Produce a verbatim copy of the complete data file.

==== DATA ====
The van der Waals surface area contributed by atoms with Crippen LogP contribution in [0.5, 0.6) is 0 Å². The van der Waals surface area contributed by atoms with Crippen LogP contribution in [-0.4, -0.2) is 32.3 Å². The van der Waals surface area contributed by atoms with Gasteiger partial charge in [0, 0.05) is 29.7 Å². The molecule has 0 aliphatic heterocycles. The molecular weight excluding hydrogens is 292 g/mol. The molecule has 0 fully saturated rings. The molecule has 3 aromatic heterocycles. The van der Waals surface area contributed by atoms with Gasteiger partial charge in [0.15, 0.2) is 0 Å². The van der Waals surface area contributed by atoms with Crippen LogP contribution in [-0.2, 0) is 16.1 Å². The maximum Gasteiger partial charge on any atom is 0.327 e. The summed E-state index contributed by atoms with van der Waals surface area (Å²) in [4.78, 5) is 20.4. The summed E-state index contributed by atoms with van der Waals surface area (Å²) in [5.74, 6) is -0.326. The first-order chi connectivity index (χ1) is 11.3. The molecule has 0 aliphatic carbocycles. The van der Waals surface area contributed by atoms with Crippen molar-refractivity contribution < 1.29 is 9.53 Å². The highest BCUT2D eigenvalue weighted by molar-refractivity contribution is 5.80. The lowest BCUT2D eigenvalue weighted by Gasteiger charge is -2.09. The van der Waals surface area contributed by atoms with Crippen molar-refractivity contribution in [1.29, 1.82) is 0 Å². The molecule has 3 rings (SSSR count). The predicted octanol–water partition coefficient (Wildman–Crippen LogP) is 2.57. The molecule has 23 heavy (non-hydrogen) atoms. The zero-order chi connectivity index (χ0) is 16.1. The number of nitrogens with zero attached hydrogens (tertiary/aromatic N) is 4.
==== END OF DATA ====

The van der Waals surface area contributed by atoms with Crippen LogP contribution in [0.5, 0.6) is 0 Å². The van der Waals surface area contributed by atoms with Crippen LogP contribution in [-0.4, -0.2) is 32.3 Å². The van der Waals surface area contributed by atoms with Gasteiger partial charge in [0, 0.05) is 29.7 Å². The molecule has 0 aliphatic heterocycles. The molecular weight excluding hydrogens is 292 g/mol. The molecule has 0 fully saturated rings. The molecule has 3 aromatic heterocycles. The van der Waals surface area contributed by atoms with Gasteiger partial charge in [0.15, 0.2) is 0 Å². The van der Waals surface area contributed by atoms with Crippen LogP contribution in [-0.2, 0) is 16.1 Å². The maximum Gasteiger partial charge on any atom is 0.327 e. The summed E-state index contributed by atoms with van der Waals surface area (Å²) in [4.78, 5) is 20.4. The summed E-state index contributed by atoms with van der Waals surface area (Å²) in [5.74, 6) is -0.326. The first-order chi connectivity index (χ1) is 11.3. The molecule has 0 aliphatic carbocycles. The van der Waals surface area contributed by atoms with Crippen molar-refractivity contribution < 1.29 is 9.53 Å². The highest BCUT2D eigenvalue weighted by molar-refractivity contribution is 5.80. The lowest BCUT2D eigenvalue weighted by Gasteiger charge is -2.09. The van der Waals surface area contributed by atoms with Crippen molar-refractivity contribution in [1.29, 1.82) is 0 Å². The molecule has 3 rings (SSSR count). The predicted octanol–water partition coefficient (Wildman–Crippen LogP) is 2.57. The molecule has 23 heavy (non-hydrogen) atoms. The zero-order chi connectivity index (χ0) is 16.1. The number of nitrogens with zero attached hydrogens (tertiary/aromatic N) is 4.